As the public imagination is wrapped up in understanding the impact of past actions and behaviours on our societies today, we ask: what is history?
Each of the books we’ve curated for you this week, look at that question from a different perspective. Can the study of the past ever be objective? How do we choose to define its periods? What is its value when so much of its telling depends on the person who’s telling it?
”Burrow is so successful in this book because, in his freshness of response to many of his authors, he resembles the general, non-specialist reader for whom his work is intended. He is like those critics who can be at their best when writing about texts which they have only recently discovered.”
”During Carr’s lifetime, Stalin’s regime destroyed documents, altered evidence and distorted history. With this in mind, it is the continued misrepresentation and misuse of fact, deliberate or accidental, that Carr interrogates in What is History? He encourages any student of history to be discerning: ‘What is a historical fact? This is a crucial question into which we must look a little more closely’.”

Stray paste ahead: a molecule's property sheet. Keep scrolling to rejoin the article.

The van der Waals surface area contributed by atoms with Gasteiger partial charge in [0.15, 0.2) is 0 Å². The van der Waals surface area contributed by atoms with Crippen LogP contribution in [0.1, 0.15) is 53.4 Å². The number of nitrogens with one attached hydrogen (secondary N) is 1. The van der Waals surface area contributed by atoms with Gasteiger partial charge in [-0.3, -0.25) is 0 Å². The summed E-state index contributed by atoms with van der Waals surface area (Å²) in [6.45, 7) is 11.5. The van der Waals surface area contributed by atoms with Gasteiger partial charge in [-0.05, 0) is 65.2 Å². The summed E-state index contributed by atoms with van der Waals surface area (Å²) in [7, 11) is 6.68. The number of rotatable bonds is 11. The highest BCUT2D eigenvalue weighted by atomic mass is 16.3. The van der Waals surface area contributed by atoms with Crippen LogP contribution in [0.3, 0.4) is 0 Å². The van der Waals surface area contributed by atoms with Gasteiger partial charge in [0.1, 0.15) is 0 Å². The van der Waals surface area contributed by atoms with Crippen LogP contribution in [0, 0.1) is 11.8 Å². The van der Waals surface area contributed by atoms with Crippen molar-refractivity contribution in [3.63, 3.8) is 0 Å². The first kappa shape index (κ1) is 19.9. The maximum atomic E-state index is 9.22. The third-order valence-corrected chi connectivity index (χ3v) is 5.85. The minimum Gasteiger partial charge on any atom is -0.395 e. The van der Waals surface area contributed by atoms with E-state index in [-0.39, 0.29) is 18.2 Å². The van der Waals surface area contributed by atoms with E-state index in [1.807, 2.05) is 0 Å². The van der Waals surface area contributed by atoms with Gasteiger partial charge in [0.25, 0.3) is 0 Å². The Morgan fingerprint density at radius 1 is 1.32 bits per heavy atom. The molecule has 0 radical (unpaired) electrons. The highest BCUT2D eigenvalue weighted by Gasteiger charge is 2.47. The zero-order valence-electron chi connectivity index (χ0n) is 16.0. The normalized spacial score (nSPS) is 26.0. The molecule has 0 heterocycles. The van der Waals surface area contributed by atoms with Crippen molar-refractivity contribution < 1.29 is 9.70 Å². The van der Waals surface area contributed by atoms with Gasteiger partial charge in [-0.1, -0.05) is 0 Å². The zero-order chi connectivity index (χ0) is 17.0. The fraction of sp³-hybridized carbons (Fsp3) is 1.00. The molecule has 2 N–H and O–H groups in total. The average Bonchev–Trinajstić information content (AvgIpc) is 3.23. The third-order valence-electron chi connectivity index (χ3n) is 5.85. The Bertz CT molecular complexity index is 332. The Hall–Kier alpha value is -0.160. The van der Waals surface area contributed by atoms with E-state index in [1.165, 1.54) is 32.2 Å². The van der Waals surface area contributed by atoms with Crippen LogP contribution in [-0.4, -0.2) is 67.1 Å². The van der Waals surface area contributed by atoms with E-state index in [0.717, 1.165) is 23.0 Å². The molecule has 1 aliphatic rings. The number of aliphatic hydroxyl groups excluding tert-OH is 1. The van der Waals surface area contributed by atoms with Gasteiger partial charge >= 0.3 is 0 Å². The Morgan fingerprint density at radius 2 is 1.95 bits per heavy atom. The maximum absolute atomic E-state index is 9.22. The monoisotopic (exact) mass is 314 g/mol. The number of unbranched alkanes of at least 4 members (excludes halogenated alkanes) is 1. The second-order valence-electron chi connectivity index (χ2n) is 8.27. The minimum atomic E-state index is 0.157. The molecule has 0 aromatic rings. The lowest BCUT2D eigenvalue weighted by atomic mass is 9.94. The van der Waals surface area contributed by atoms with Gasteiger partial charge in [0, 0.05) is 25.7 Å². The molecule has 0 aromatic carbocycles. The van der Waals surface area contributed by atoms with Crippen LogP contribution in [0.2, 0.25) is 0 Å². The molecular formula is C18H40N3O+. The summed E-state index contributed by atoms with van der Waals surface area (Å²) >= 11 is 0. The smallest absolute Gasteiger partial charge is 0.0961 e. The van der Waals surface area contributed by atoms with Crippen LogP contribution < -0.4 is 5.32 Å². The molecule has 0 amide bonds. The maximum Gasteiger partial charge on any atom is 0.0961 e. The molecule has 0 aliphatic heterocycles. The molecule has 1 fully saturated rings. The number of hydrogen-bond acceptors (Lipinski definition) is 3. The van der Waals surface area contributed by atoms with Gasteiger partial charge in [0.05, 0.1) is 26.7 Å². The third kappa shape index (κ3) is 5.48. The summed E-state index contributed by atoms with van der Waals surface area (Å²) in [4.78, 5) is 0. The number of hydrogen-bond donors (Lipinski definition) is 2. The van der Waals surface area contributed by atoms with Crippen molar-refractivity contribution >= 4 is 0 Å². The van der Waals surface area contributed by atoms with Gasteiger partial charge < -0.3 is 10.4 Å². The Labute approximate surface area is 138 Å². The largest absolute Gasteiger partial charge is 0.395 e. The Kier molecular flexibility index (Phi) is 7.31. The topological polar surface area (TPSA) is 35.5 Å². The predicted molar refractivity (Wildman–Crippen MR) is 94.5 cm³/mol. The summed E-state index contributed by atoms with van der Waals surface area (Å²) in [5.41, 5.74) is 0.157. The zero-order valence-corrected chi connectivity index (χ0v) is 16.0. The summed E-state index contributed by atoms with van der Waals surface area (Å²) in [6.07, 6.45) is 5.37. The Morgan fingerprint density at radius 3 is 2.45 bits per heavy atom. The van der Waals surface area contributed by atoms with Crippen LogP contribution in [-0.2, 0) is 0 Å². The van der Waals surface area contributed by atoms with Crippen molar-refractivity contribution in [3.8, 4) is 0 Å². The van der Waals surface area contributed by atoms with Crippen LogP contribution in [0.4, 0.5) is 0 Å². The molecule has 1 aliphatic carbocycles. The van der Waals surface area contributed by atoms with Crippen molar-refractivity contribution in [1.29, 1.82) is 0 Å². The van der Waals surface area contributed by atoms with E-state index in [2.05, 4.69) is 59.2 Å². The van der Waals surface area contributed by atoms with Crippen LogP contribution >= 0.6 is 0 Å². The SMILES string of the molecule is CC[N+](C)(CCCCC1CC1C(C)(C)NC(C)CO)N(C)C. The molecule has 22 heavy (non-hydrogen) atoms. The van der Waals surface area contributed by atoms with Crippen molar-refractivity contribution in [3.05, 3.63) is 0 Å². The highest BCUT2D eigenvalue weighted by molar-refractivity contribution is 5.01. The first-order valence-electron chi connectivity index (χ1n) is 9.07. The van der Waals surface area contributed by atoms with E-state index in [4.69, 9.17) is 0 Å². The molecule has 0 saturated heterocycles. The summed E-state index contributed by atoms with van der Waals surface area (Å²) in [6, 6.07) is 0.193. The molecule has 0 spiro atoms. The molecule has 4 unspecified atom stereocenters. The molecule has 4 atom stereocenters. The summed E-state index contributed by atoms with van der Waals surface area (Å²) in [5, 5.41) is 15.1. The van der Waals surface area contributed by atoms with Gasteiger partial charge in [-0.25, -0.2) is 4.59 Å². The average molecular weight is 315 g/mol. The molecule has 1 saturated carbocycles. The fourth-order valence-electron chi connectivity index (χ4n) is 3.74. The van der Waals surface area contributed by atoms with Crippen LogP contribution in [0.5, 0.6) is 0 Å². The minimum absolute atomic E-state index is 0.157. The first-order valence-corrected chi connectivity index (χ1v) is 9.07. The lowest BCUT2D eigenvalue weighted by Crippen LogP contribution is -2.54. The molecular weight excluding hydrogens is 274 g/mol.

”The core is the idea that all things are text, and that an external, objective world is less relevant – this idea originated with linguists and philosophers who were relatively unconcerned with the external world. As a somewhat hostile outsider Evans probably does not provide the best introduction to postmodernism, although he does acknowledge that ideas from postmodernism have been useful in the study of history and historical study.”
”Globalisation enforces specialisation in the intellectual sciences and specialisation consequently enhances globalisation of that specialised field. Being global has thus become a paradox: the larger one’s outlook the more tangible one’s constructive constraints might become…Daniel Woolf, author of this first comprehensive English-language ‘History of History’ has already done much to bring about this change.”
”There is no better cure for the brain deadening dullness of the “scissors and paste” school of history than to read Collingwood. By the magic of consciousness the individual scraps of paper spring into action and dance in front of your eyes a tableau produced and directed by your individual imagination, the ideas of the past re-vivified by the ideas of today.”